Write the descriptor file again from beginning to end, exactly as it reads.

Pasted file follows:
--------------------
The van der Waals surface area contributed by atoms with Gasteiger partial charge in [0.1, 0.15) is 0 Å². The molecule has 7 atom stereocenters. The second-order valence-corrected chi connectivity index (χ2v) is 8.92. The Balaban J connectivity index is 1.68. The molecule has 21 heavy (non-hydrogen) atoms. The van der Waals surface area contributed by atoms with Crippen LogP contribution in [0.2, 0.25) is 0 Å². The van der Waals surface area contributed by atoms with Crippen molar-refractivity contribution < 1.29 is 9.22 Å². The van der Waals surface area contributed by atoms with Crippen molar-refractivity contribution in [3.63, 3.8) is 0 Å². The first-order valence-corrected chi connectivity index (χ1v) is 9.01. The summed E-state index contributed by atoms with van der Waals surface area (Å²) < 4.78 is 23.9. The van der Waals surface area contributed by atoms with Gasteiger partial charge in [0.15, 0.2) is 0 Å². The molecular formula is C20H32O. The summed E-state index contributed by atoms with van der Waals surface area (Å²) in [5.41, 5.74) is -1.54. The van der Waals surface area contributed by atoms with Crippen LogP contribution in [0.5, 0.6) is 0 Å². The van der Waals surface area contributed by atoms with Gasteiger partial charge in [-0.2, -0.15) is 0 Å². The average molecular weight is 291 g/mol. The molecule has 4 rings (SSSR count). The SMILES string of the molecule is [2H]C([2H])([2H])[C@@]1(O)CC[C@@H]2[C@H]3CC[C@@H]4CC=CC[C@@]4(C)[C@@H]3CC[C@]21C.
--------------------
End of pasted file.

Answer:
The van der Waals surface area contributed by atoms with Gasteiger partial charge in [0.1, 0.15) is 0 Å². The molecule has 7 atom stereocenters. The second-order valence-corrected chi connectivity index (χ2v) is 8.92. The Balaban J connectivity index is 1.68. The molecule has 21 heavy (non-hydrogen) atoms. The van der Waals surface area contributed by atoms with Crippen LogP contribution in [0.2, 0.25) is 0 Å². The van der Waals surface area contributed by atoms with Crippen molar-refractivity contribution < 1.29 is 9.22 Å². The van der Waals surface area contributed by atoms with Crippen molar-refractivity contribution in [3.63, 3.8) is 0 Å². The first-order valence-corrected chi connectivity index (χ1v) is 9.01. The summed E-state index contributed by atoms with van der Waals surface area (Å²) < 4.78 is 23.9. The van der Waals surface area contributed by atoms with Gasteiger partial charge in [0.15, 0.2) is 0 Å². The molecular formula is C20H32O. The summed E-state index contributed by atoms with van der Waals surface area (Å²) in [5.41, 5.74) is -1.54. The van der Waals surface area contributed by atoms with Crippen LogP contribution in [0.5, 0.6) is 0 Å². The van der Waals surface area contributed by atoms with Gasteiger partial charge in [-0.2, -0.15) is 0 Å². The average molecular weight is 291 g/mol. The molecule has 4 rings (SSSR count). The SMILES string of the molecule is [2H]C([2H])([2H])[C@@]1(O)CC[C@@H]2[C@H]3CC[C@@H]4CC=CC[C@@]4(C)[C@@H]3CC[C@]21C.